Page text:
Text and photography copyright 2010 by David W. Lockeretz, all rights reserved. Information and opinions provided are kept current to the best of the author’s ability. All readers hike at their own risk, and should be aware of the possible dangers of hiking, walking and other outdoor activities. The author does not take any responsibility for injuries sustained during hikes or walks on the routes described here. Check the informational links provided for up to date trail condition information.
Tar Creek in the Sespe Condor Sanctuary
- Location: North of Fillmore. From I-5 in Valencia, take route 126 for 19.5 miles to Fillmore. Take a right on A Street and head north for 1.1 miles to Goodenough Road. Turn right and head 2.7 miles (Goodenough dead-ends) and take a right on Squaw Flat, a one-lane road that heads up into the mountains. Squaw Flat is dirt in some places but should be passable for almost all vehicles. The road is narrow, so be careful. At 3 miles, pass the Oak Flat ranger station and continue. A few other roads branch off, but the main route should be obvious. A little over a mile past Oak Flat, take a right at an intersection signed with the number 9 (the left branch may be closed off with a fence), drive a quarter mile and park on the left side of the road in a large turnout. The trail leads northwest from the parking lot, past a fallen metal gate. From Thousand Oaks, take highway 23 north to Fillmore, where it becomes A street and continue up to Goodenough Road.
- Agency: Los Padres National Forest, Ojai Ranger District (Phone:805-683-6711)
- Distance: 4 miles
- Elevation gain: 700 feet
- Suggested time: 2 hours
- Difficulty Rating: PG
- Best season: September – May
- USGS topo map: Fillmore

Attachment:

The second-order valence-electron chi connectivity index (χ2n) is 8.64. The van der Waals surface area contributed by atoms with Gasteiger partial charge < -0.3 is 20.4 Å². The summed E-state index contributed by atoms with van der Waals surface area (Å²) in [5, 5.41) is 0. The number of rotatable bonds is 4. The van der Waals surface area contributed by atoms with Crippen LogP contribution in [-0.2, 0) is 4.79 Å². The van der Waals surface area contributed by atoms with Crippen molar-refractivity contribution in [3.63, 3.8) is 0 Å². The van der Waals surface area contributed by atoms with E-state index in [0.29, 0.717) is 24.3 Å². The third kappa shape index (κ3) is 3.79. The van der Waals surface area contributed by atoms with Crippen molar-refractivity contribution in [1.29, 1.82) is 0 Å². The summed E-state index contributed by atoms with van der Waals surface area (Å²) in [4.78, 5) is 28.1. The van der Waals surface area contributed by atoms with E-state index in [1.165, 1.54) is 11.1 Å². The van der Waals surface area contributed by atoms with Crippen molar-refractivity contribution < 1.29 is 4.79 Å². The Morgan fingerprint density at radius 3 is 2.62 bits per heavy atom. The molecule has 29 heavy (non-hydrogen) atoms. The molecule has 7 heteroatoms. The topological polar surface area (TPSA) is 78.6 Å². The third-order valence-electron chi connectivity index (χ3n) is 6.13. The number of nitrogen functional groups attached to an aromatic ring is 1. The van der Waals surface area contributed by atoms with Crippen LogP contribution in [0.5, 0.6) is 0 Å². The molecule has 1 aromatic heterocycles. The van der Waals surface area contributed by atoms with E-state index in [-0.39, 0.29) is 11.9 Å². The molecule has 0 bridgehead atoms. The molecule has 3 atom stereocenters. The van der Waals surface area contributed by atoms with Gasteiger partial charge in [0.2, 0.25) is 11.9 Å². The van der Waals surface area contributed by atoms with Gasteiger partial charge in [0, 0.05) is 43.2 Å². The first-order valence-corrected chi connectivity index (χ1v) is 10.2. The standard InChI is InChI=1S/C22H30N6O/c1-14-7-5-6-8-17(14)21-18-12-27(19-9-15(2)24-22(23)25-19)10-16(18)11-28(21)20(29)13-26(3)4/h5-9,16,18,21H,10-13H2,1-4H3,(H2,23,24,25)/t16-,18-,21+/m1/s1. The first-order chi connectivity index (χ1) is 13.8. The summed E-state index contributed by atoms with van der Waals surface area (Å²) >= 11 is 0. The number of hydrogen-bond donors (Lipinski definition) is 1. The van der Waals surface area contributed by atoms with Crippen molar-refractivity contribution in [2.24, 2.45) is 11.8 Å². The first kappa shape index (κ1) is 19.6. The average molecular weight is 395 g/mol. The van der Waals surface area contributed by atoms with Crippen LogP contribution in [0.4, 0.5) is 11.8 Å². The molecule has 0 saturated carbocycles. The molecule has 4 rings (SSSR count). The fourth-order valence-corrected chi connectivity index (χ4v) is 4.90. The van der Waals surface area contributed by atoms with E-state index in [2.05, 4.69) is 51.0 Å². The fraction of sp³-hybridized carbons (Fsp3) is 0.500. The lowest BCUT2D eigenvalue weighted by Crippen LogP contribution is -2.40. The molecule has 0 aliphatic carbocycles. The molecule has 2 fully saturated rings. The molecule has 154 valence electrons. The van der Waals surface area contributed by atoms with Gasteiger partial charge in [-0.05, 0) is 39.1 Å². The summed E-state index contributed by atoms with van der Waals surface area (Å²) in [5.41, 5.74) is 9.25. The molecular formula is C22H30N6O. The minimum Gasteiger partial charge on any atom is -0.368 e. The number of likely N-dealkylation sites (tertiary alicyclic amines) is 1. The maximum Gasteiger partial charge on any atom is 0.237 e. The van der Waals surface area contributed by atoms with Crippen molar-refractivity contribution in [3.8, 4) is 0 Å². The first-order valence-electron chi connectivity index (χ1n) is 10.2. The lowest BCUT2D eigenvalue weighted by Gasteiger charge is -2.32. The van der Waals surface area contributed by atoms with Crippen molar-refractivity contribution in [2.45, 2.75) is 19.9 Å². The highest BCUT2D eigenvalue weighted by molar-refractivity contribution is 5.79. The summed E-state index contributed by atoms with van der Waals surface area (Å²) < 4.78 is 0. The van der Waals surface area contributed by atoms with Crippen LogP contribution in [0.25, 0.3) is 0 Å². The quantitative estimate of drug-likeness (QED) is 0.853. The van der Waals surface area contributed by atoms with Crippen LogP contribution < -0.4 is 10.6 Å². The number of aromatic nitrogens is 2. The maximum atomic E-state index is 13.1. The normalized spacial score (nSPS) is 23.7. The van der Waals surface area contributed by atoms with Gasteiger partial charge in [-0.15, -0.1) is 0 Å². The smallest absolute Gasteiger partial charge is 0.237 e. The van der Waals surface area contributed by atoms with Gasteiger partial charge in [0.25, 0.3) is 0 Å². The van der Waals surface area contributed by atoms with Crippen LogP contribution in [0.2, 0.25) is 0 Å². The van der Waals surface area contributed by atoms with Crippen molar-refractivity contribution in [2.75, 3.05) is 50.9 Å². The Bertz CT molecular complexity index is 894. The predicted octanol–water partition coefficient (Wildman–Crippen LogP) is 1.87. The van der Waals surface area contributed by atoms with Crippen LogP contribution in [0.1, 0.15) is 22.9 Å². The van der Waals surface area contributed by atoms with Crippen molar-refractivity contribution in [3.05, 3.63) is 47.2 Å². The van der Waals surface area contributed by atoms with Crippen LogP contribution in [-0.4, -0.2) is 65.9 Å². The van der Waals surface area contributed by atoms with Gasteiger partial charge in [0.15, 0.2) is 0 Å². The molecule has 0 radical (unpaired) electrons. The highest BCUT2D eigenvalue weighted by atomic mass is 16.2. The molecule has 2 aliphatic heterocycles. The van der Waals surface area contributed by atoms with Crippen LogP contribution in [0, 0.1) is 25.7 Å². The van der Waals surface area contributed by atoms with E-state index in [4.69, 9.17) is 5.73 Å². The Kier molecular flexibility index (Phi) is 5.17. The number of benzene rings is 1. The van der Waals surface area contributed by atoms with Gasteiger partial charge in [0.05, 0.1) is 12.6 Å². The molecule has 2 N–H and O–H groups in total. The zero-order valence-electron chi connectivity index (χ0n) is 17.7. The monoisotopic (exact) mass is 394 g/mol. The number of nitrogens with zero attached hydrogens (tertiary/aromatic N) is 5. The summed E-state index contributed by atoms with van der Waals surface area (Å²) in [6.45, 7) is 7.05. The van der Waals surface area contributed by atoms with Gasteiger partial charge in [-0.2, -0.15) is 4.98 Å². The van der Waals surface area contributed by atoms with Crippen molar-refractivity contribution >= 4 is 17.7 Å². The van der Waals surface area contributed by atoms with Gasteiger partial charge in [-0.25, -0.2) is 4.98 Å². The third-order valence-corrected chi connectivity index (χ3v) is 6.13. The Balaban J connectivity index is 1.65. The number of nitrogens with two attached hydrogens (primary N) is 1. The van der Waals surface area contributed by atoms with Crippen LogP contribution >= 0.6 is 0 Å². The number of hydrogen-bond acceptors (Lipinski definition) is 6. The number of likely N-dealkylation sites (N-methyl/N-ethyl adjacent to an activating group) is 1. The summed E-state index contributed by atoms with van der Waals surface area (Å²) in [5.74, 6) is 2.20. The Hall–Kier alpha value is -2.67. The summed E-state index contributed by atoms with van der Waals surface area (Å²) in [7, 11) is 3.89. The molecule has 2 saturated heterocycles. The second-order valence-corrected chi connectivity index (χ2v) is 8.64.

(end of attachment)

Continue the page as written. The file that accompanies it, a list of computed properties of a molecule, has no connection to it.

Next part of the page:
- Recommended gear: sun hat
- More information: here; trip reports here and here
- Rating: 8
In the Sespe Condor Sanctuary, it may seem hard to believe that you’re only an hour’s drive from the San Fernando Valley. This remote area, where Tar and Sespe Creeks meet, features deep canyons and gorges, tall mountains and interesting geology.
From the parking area, head briefly uphill to the top of a ridge, and then begin a long descent into the canyon. On the right, in the distance, notice the sandstone formations on the hills. At about a mile and a half in, the trail takes a sharp right turn. Tar Creek becomes visible at this point. There are a few parts on the trail where it has been washed out, so be careful as you make your descent (when in doubt, stick as close to the rock wall on the right as possible. There is a chance that you will need to use your hands).
Finally, you reach Tar Creek, which may or may not be flowing depending on the time of the year. Even if there is no water, this is a nice spot to relax and have a picnic, with views of the valley below and the hills above.
Beyond Tar Creek, the trail continues, eventually reaching Sespe Creek in three more miles, but the going is very tough. Parts of the trail are overgrown and washed out, so if you decide to continue, know what you’re getting yourself into. The scenery gets even better though, so if you enjoyed the hike to Tar Creek and you have the time and energy, bushwhack your way farther. Whatever distance you travel in the Sespe Condor Sanctuary, it’s hard not to enjoy it and want to come back for more.